If we have one criticism of this drive, it’s the sound. When you plug in the Seagate, you’ll hear that it’s on, thanks to the extremely thin case. It’s not too obnoxious, but its slight hum is audible in a quiet room.

Fast as a mechanical drive can be

Despite its small form factor, the Seagate Ultra Slim has a traditional, mechanical hard drive inside. Does cramming moving parts into a small case compromise speed?

Apparently not, if our CrystalDiskMark sequential tests are anything to go by. Over USB 3.0 we saw a read speed of 130.8 megabytes per second, and a write speed of 129.8MBps. That’s about the fastest speed you can expect from an external mechanical hard drive, and is in fact nearly identical to the speeds we saw from LaCie’s Porsche Design. It’s also similar to internal mechanical hard drives we’ve tested, though there are faster models.

Seagate Backup Plus Ultra Slim 2TB HD box
Bill Roberson/Digital Trends
Bill Roberson/Digital Trends

Our HD Tune benchmark, which runs a longer file transfer, gave us lower numbers. We saw a read speed of 91MBps, an access time 12.4ms, and a write speed 94.9MBps. These figures are mediocre, but not unusual for a compact mechanical drive.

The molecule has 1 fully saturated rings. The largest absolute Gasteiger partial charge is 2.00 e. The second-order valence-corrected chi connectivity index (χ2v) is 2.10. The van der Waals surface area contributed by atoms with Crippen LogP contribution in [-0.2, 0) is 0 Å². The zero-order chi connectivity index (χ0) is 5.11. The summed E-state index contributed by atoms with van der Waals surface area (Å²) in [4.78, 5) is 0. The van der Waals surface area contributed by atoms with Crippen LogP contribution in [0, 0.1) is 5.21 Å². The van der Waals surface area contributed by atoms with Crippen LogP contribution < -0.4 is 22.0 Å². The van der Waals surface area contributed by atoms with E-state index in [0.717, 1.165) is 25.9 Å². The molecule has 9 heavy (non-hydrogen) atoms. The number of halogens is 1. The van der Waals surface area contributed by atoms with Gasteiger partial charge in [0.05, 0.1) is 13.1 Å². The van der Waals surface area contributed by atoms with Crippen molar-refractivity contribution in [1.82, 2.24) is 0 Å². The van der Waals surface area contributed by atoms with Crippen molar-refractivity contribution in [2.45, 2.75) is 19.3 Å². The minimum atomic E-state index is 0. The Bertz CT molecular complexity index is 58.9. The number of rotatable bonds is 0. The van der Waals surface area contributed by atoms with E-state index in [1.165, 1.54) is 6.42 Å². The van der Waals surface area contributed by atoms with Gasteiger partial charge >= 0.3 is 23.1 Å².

Given the speed limitations of a mechanical drive, you might be wondering if USB 3.0 is even worthwhile. Our answer – yes! Over USB 2.0 this drive offers a read speed of 41.1MBps, and a write speed of 42.8MBps. That’s considerably slower, so do make sure you plug this drive into a USB 3.0 port whenever possible.

Are there faster USB 3.0 drives out there? Yes, but most are SSDs. The Samsung T3 portable SSD, for example, offers read speeds of 422MBps, and a write speed of 393MBps. But that speed comes at a price — $850 for 2TB.

Product registration, NTFS drivers for Mac

Mac users will be pleased to have access to NTFS drivers for Mac, free of charge, meaning Mac users can write to the drive even if it’s formatted for Windows. Western Digital does not offer this software with its comparably priced hard drives.

Seagate also offers a backup program offered for Windows users, called Seagate Backup. It seems to do its job, but we’re doubtful most users will prefer it over other free or paid backup solutions.

Two-year warranty

Seagate offers a two-year warranty for its hard drive. One year warranties are more typical, so this is generous, especially given the low price point of the drives themselves. But Seagate’s main competitor, Western Digital, offers a three-year warranty on many of its external drives.

A solid little drive with good performance